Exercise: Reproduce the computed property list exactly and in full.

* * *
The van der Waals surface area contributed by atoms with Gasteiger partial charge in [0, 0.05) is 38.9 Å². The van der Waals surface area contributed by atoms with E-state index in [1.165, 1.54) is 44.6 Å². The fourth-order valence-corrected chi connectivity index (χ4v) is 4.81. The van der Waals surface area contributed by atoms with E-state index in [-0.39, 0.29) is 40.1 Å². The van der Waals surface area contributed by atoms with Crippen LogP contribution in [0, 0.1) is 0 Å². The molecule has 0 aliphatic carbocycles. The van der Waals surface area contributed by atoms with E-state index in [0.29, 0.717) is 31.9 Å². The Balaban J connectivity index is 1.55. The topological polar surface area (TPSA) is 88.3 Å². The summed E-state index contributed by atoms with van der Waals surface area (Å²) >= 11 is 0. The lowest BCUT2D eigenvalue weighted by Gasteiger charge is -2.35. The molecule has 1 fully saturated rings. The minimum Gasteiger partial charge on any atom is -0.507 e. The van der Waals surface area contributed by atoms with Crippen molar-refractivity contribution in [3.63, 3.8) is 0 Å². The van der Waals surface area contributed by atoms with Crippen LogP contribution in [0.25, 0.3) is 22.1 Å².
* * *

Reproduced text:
The van der Waals surface area contributed by atoms with Gasteiger partial charge in [0, 0.05) is 38.9 Å². The van der Waals surface area contributed by atoms with E-state index in [1.165, 1.54) is 44.6 Å². The fourth-order valence-corrected chi connectivity index (χ4v) is 4.81. The van der Waals surface area contributed by atoms with E-state index in [-0.39, 0.29) is 40.1 Å². The van der Waals surface area contributed by atoms with Crippen LogP contribution in [0, 0.1) is 0 Å². The molecule has 0 aliphatic carbocycles. The van der Waals surface area contributed by atoms with E-state index in [0.29, 0.717) is 31.9 Å². The Balaban J connectivity index is 1.55. The topological polar surface area (TPSA) is 88.3 Å². The summed E-state index contributed by atoms with van der Waals surface area (Å²) >= 11 is 0. The lowest BCUT2D eigenvalue weighted by Gasteiger charge is -2.35. The molecule has 1 fully saturated rings. The minimum Gasteiger partial charge on any atom is -0.507 e. The van der Waals surface area contributed by atoms with Crippen molar-refractivity contribution in [3.63, 3.8) is 0 Å². The van der Waals surface area contributed by atoms with Crippen LogP contribution in [0.25, 0.3) is 22.1 Å².